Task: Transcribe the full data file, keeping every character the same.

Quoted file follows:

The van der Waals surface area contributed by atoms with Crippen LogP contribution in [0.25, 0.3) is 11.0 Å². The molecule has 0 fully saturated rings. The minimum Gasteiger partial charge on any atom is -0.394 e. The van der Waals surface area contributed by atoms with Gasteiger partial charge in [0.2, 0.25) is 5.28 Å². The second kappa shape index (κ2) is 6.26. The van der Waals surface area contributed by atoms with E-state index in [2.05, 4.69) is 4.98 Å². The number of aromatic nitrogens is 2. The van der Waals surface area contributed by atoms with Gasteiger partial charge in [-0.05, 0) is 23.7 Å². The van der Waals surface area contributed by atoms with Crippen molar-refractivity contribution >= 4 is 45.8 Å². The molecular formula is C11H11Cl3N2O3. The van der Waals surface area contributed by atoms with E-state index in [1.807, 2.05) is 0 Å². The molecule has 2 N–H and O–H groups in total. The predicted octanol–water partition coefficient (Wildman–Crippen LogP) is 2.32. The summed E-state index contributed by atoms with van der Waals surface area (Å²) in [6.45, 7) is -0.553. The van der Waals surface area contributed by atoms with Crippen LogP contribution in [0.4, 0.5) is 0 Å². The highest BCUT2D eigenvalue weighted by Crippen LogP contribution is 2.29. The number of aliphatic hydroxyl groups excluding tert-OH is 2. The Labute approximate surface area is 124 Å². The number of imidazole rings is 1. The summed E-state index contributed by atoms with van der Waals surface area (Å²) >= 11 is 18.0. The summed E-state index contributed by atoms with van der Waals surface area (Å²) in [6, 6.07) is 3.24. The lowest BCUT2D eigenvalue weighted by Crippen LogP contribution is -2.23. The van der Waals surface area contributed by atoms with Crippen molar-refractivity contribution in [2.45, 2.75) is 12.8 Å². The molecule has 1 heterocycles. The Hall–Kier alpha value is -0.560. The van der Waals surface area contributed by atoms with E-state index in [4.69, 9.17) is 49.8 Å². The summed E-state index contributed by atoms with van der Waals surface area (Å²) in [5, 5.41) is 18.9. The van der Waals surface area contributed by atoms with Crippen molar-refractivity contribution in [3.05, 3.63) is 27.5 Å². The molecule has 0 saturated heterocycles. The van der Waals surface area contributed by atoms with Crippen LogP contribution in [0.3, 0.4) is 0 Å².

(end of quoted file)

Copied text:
The van der Waals surface area contributed by atoms with Crippen LogP contribution in [0.25, 0.3) is 11.0 Å². The molecule has 0 fully saturated rings. The minimum Gasteiger partial charge on any atom is -0.394 e. The van der Waals surface area contributed by atoms with Gasteiger partial charge in [0.2, 0.25) is 5.28 Å². The second kappa shape index (κ2) is 6.26. The van der Waals surface area contributed by atoms with E-state index in [2.05, 4.69) is 4.98 Å². The number of aromatic nitrogens is 2. The van der Waals surface area contributed by atoms with Gasteiger partial charge in [-0.05, 0) is 23.7 Å². The van der Waals surface area contributed by atoms with Crippen molar-refractivity contribution >= 4 is 45.8 Å². The molecular formula is C11H11Cl3N2O3. The van der Waals surface area contributed by atoms with E-state index in [1.807, 2.05) is 0 Å². The molecule has 2 N–H and O–H groups in total. The predicted octanol–water partition coefficient (Wildman–Crippen LogP) is 2.32. The summed E-state index contributed by atoms with van der Waals surface area (Å²) in [6.45, 7) is -0.553. The van der Waals surface area contributed by atoms with Crippen LogP contribution in [0.4, 0.5) is 0 Å². The highest BCUT2D eigenvalue weighted by Crippen LogP contribution is 2.29. The number of aliphatic hydroxyl groups excluding tert-OH is 2. The Labute approximate surface area is 124 Å². The number of imidazole rings is 1. The summed E-state index contributed by atoms with van der Waals surface area (Å²) >= 11 is 18.0. The summed E-state index contributed by atoms with van der Waals surface area (Å²) in [6, 6.07) is 3.24. The lowest BCUT2D eigenvalue weighted by Crippen LogP contribution is -2.23. The van der Waals surface area contributed by atoms with Crippen molar-refractivity contribution in [2.45, 2.75) is 12.8 Å². The molecule has 1 heterocycles. The Hall–Kier alpha value is -0.560. The van der Waals surface area contributed by atoms with E-state index in [4.69, 9.17) is 49.8 Å². The summed E-state index contributed by atoms with van der Waals surface area (Å²) in [5, 5.41) is 18.9. The van der Waals surface area contributed by atoms with Crippen molar-refractivity contribution in [3.05, 3.63) is 27.5 Å². The molecule has 0 saturated heterocycles. The van der Waals surface area contributed by atoms with Crippen LogP contribution in [0.3, 0.4) is 0 Å².